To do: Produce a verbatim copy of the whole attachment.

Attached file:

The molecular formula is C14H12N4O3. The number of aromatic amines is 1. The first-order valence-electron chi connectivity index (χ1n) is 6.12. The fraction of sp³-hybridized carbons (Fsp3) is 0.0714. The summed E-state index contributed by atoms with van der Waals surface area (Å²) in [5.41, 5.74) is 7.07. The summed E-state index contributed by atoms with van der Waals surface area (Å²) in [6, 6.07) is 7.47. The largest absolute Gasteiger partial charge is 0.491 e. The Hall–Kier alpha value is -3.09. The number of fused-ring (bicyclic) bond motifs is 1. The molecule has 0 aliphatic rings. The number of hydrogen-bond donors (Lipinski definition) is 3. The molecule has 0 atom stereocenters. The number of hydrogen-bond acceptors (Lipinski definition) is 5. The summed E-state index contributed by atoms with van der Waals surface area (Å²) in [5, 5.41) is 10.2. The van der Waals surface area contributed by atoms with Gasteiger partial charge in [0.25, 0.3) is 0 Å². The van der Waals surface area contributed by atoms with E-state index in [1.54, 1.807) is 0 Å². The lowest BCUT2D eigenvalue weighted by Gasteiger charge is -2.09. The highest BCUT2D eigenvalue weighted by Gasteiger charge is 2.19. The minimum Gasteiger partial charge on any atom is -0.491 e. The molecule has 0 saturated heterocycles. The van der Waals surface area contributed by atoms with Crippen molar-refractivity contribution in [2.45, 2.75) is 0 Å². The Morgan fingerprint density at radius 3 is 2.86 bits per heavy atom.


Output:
The molecular formula is C14H12N4O3. The number of aromatic amines is 1. The first-order valence-electron chi connectivity index (χ1n) is 6.12. The fraction of sp³-hybridized carbons (Fsp3) is 0.0714. The summed E-state index contributed by atoms with van der Waals surface area (Å²) in [5.41, 5.74) is 7.07. The summed E-state index contributed by atoms with van der Waals surface area (Å²) in [6, 6.07) is 7.47. The largest absolute Gasteiger partial charge is 0.491 e. The Hall–Kier alpha value is -3.09. The number of fused-ring (bicyclic) bond motifs is 1. The molecule has 0 aliphatic rings. The number of hydrogen-bond donors (Lipinski definition) is 3. The molecule has 0 atom stereocenters. The number of hydrogen-bond acceptors (Lipinski definition) is 5. The summed E-state index contributed by atoms with van der Waals surface area (Å²) in [5, 5.41) is 10.2. The van der Waals surface area contributed by atoms with Gasteiger partial charge in [0.25, 0.3) is 0 Å². The van der Waals surface area contributed by atoms with E-state index in [1.54, 1.807) is 0 Å². The lowest BCUT2D eigenvalue weighted by Gasteiger charge is -2.09. The highest BCUT2D eigenvalue weighted by Gasteiger charge is 2.19. The minimum Gasteiger partial charge on any atom is -0.491 e. The molecule has 0 saturated heterocycles. The van der Waals surface area contributed by atoms with Crippen molar-refractivity contribution in [2.45, 2.75) is 0 Å². The Morgan fingerprint density at radius 3 is 2.86 bits per heavy atom.